As support for those at Standing Rock grows, it is important that allies also confront the fundamental questions of what it means to live on stolen land and how to transform colonial relations in a way that creates a viable and just future for all communities and the planet. After almost a decade of engaging in request-based, volunteer solidarity organizing with indigenous groups fighting relocation in Black Mesa, Arizona due to coal mining, we have learned and honed a list of action steps for non-Native individuals just getting involved, as well as a set of best practices for activists already working on other organizing efforts.

As people of European descent who benefit from both white privilege and settler privilege, we understand that our work and writing is most effective when it is developing and acting upon a mutual stake in decolonization. This means focusing on the responsibilities specific to our position, which is inherently different from that of indigenous and non-Native people of color. Nevertheless, their organizing, along with much activist scholarship — some of which is linked to below — has helped inform this list of action steps and set of best practices.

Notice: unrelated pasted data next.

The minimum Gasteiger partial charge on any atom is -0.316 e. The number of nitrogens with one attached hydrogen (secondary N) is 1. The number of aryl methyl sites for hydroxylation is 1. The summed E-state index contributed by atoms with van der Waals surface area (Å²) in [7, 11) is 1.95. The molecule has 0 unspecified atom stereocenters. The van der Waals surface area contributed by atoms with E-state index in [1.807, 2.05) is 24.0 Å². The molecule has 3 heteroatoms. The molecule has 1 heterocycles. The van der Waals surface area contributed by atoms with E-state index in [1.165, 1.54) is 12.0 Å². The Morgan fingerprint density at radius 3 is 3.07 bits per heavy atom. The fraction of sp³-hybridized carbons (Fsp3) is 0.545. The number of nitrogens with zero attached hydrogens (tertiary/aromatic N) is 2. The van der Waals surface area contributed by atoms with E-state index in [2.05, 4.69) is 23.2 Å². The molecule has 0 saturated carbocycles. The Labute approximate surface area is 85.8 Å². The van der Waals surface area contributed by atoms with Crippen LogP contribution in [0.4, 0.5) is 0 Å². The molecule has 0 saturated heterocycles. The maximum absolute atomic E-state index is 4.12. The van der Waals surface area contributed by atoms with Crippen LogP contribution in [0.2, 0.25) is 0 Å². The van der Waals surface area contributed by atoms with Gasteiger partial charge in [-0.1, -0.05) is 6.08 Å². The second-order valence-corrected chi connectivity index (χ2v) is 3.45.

Plane Stupid stands in solidarity with #BlackLivesMatter's #ShutDown

By Paula - Plane Stupid, August 6, 2016

[On the morning of Friday, August 5, 2016] #UKBlackLivesMatter carried out a series of actions across the UK following a call for a #ShutDown.